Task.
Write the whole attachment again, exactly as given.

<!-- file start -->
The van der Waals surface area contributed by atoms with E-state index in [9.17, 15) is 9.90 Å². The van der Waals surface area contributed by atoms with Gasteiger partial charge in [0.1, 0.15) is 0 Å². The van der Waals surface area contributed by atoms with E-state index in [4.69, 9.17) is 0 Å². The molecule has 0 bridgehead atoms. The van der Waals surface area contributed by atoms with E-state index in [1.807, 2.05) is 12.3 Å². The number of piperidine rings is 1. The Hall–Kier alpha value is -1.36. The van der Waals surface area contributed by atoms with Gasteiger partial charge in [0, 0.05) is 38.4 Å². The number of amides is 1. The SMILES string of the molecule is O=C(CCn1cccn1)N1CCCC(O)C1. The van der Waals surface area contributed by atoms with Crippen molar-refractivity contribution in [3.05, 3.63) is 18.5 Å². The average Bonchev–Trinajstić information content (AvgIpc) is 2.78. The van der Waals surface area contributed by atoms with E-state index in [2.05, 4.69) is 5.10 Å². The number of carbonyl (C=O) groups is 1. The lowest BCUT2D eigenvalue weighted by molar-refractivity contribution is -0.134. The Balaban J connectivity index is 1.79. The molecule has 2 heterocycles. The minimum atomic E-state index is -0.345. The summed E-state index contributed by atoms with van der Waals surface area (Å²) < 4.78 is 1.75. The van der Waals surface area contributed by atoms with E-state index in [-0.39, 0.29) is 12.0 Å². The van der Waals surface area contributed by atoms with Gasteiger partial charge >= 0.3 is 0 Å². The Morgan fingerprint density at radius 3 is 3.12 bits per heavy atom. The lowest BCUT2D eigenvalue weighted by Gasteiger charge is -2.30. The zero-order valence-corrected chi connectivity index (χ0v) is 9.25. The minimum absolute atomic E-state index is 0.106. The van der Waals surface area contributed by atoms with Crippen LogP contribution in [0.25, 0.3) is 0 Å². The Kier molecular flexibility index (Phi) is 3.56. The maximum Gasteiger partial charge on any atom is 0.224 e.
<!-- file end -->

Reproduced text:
The van der Waals surface area contributed by atoms with E-state index in [9.17, 15) is 9.90 Å². The van der Waals surface area contributed by atoms with Gasteiger partial charge in [0.1, 0.15) is 0 Å². The van der Waals surface area contributed by atoms with E-state index in [4.69, 9.17) is 0 Å². The molecule has 0 bridgehead atoms. The van der Waals surface area contributed by atoms with E-state index in [1.807, 2.05) is 12.3 Å². The number of piperidine rings is 1. The Hall–Kier alpha value is -1.36. The van der Waals surface area contributed by atoms with Gasteiger partial charge in [0, 0.05) is 38.4 Å². The number of amides is 1. The SMILES string of the molecule is O=C(CCn1cccn1)N1CCCC(O)C1. The van der Waals surface area contributed by atoms with Crippen molar-refractivity contribution in [3.05, 3.63) is 18.5 Å². The average Bonchev–Trinajstić information content (AvgIpc) is 2.78. The van der Waals surface area contributed by atoms with E-state index in [2.05, 4.69) is 5.10 Å². The number of carbonyl (C=O) groups is 1. The lowest BCUT2D eigenvalue weighted by molar-refractivity contribution is -0.134. The Balaban J connectivity index is 1.79. The molecule has 2 heterocycles. The minimum atomic E-state index is -0.345. The summed E-state index contributed by atoms with van der Waals surface area (Å²) < 4.78 is 1.75. The van der Waals surface area contributed by atoms with E-state index in [-0.39, 0.29) is 12.0 Å². The van der Waals surface area contributed by atoms with Gasteiger partial charge >= 0.3 is 0 Å². The Morgan fingerprint density at radius 3 is 3.12 bits per heavy atom. The lowest BCUT2D eigenvalue weighted by Gasteiger charge is -2.30. The zero-order valence-corrected chi connectivity index (χ0v) is 9.25. The minimum absolute atomic E-state index is 0.106. The van der Waals surface area contributed by atoms with Crippen LogP contribution in [0.25, 0.3) is 0 Å². The Kier molecular flexibility index (Phi) is 3.56. The maximum Gasteiger partial charge on any atom is 0.224 e.